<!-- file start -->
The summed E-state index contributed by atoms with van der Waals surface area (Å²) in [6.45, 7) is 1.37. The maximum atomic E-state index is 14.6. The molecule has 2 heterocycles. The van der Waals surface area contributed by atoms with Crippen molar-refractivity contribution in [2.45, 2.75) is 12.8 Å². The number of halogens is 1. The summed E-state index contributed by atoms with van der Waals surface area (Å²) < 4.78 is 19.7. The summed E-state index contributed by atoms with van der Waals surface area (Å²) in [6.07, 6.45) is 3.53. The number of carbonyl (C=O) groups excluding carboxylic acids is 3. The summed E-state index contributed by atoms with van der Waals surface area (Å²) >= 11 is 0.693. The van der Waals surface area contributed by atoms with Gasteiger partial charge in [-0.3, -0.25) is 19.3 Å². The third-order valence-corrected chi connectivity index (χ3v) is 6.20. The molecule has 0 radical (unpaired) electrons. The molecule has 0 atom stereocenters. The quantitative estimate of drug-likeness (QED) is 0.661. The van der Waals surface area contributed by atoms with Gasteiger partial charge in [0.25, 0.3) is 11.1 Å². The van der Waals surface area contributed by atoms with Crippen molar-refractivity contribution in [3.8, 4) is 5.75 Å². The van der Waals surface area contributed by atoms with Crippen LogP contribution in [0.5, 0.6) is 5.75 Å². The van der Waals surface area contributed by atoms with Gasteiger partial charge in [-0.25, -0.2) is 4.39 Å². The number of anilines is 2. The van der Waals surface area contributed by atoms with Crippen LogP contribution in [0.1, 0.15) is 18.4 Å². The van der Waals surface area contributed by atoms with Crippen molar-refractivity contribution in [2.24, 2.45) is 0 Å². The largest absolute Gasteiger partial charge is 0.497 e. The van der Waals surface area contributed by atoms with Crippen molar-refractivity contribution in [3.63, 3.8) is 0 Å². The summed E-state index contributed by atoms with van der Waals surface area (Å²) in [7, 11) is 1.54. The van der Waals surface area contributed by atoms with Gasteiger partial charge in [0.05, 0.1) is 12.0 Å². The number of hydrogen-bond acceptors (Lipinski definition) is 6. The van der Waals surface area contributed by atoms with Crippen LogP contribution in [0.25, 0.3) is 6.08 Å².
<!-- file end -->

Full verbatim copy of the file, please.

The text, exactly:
The summed E-state index contributed by atoms with van der Waals surface area (Å²) in [6.45, 7) is 1.37. The maximum atomic E-state index is 14.6. The molecule has 2 heterocycles. The van der Waals surface area contributed by atoms with Crippen molar-refractivity contribution in [2.45, 2.75) is 12.8 Å². The number of halogens is 1. The summed E-state index contributed by atoms with van der Waals surface area (Å²) < 4.78 is 19.7. The summed E-state index contributed by atoms with van der Waals surface area (Å²) in [6.07, 6.45) is 3.53. The number of carbonyl (C=O) groups excluding carboxylic acids is 3. The summed E-state index contributed by atoms with van der Waals surface area (Å²) >= 11 is 0.693. The van der Waals surface area contributed by atoms with Gasteiger partial charge in [-0.3, -0.25) is 19.3 Å². The third-order valence-corrected chi connectivity index (χ3v) is 6.20. The molecule has 0 radical (unpaired) electrons. The molecule has 0 atom stereocenters. The quantitative estimate of drug-likeness (QED) is 0.661. The van der Waals surface area contributed by atoms with Gasteiger partial charge in [0.25, 0.3) is 11.1 Å². The van der Waals surface area contributed by atoms with Crippen molar-refractivity contribution in [3.8, 4) is 5.75 Å². The van der Waals surface area contributed by atoms with Crippen LogP contribution in [0.5, 0.6) is 5.75 Å². The van der Waals surface area contributed by atoms with Gasteiger partial charge in [-0.25, -0.2) is 4.39 Å². The number of anilines is 2. The van der Waals surface area contributed by atoms with Crippen LogP contribution in [0.1, 0.15) is 18.4 Å². The van der Waals surface area contributed by atoms with Crippen molar-refractivity contribution in [2.24, 2.45) is 0 Å². The largest absolute Gasteiger partial charge is 0.497 e. The van der Waals surface area contributed by atoms with Crippen molar-refractivity contribution in [3.63, 3.8) is 0 Å². The summed E-state index contributed by atoms with van der Waals surface area (Å²) in [7, 11) is 1.54. The van der Waals surface area contributed by atoms with Gasteiger partial charge in [0.05, 0.1) is 12.0 Å². The number of hydrogen-bond acceptors (Lipinski definition) is 6. The van der Waals surface area contributed by atoms with Crippen LogP contribution in [0.25, 0.3) is 6.08 Å².